By: Eric Speer

In late August 2015, the Public Interest Legal Foundation, a nonprofit organization dedicated to preserving election integrity, found that 10 counties in Colorado have over-inflated voter rolls. Pitkin, Mineral, Hinsdale, San Juan, Ouray, Summit, Dolores, San Miguel, Cheyenne and Boulder Counties were found to have more voters registered than people eligible to vote. This over inflation violates the National Voter Registration Act, which requires “states to keep voter registration lists accurate and current, such as identifying persons who have become ineligible due to having died or moved outside the jurisdiction.”

Besides violating the Act, it will be interesting to see how this evidence might be used in future legal challenges.  In 2008, the Supreme Court approved Indiana’s voter ID laws in Crawford v. Marion County Election Board. Evidence that Indiana had bloated voter registration rolls helped convince a plurality of the Justices that voter fraud might pose a real threat to electoral integrity, and that in light of that, Indiana’s stricter voter ID laws were an appropriate way for the state legislature to respond.

Colorado, notably, has some of the least restrictive voting regulations in the nation, including reforms in 2013, which allow for same day voter registration and require all registered voters to be mailed an absentee ballot. Not a single Republican voted for the mandatory absentee ballot measure. The Democratically-controlled legislature argued that the measure would greatly increase voter turnout. And it did, but not in the way they had probably hoped. Turnout in the 2014 elections showed that majority of the new absentee voters were older, and Republican. These voters helped elect current Republican Secretary of State Wayne Williams.

Perhaps somewhat ironically, Williams has expressed a desire to create stricter voter ID procedures. Williams’ predecessor, former Republican Secretary of State Scott Gessler, also supported these policies. Gessler attempted to promote the introduction of stricter voting procedures by ferreting out cases of voter fraud. An expansive, statewide investigation produced only a single successful prosecution for falsely registering to vote. Gessler had originally claimed that over 16,000 people were falsely registered to vote and that 5,000 of them had actually cast ballots in the 2010 state elections. These highly disproportionate results would seem to indicate that voter fraud is not extensive.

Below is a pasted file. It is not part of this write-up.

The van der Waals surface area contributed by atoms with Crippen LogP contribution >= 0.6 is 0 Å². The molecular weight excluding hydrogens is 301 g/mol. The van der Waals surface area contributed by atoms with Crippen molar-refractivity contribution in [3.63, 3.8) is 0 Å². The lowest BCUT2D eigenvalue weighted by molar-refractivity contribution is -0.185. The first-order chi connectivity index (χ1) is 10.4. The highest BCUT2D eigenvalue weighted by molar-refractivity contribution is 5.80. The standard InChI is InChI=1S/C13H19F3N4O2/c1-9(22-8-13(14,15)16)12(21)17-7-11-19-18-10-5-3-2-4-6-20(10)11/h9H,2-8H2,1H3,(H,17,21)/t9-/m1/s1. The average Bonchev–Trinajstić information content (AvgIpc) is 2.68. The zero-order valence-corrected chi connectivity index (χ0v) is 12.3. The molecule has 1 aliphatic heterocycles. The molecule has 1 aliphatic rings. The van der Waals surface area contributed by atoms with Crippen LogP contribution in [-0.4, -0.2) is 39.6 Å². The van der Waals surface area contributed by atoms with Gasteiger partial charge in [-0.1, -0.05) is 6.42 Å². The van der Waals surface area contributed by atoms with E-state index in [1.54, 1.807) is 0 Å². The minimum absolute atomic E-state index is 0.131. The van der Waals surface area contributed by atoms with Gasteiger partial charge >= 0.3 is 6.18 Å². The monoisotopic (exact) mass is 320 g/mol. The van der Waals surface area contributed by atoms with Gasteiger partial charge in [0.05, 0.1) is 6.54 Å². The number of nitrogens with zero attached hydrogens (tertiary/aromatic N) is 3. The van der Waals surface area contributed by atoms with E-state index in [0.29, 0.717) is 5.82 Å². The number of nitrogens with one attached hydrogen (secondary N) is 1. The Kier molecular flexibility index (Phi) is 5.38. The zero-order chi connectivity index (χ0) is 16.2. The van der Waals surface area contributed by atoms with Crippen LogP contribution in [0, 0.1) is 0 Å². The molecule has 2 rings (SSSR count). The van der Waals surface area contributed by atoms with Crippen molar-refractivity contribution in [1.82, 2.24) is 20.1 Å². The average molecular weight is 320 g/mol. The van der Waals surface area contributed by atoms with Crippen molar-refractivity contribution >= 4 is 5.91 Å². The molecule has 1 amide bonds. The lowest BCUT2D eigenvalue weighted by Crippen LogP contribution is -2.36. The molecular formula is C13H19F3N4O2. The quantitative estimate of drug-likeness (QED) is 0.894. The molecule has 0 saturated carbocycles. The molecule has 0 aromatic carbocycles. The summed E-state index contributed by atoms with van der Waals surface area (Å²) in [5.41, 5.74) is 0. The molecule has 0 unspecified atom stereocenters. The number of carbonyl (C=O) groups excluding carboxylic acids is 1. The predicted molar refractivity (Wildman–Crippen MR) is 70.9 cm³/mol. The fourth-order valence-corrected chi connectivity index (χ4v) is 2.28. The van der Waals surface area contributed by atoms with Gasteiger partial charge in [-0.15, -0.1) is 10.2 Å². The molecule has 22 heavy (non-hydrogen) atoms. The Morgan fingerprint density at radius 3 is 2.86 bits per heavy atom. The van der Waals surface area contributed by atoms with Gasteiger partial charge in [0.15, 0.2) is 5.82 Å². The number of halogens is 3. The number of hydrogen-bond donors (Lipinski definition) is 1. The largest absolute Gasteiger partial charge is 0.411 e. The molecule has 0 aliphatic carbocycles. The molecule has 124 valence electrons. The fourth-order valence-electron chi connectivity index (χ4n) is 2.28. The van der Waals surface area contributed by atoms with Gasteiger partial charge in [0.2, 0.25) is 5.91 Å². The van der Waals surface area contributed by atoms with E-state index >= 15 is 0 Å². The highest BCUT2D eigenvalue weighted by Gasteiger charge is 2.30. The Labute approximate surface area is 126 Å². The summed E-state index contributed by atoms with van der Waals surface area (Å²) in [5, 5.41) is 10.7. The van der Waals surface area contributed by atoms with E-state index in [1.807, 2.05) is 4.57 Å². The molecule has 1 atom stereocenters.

But this brings us back to Crawford. The Indiana legislature in that case had failed to turn up even a single case of confirmable voter fraud, with the Court noting that there was “no evidence of such fraud actually occurring in Indiana at any time in its history.” And yet, the Court still felt that the over-inflated voter registration rolls indicated that voter fraud was an evil the state had a legitimate basis to fear.

Admittedly, Democrats still control the Colorado house and the governor’s seat, making it unlikely that Williams will get the stricter voting procedures he wants (and he might not be happy even if he did — the blanket approach to mailing absentee ballots to all registered voters seems to have been beneficial to Republican candidates). However, should a more conservative legislature in the future pass these more restrictive provisions, they could use the over-enrolled counties as evidence to support their position in the case of litigation.

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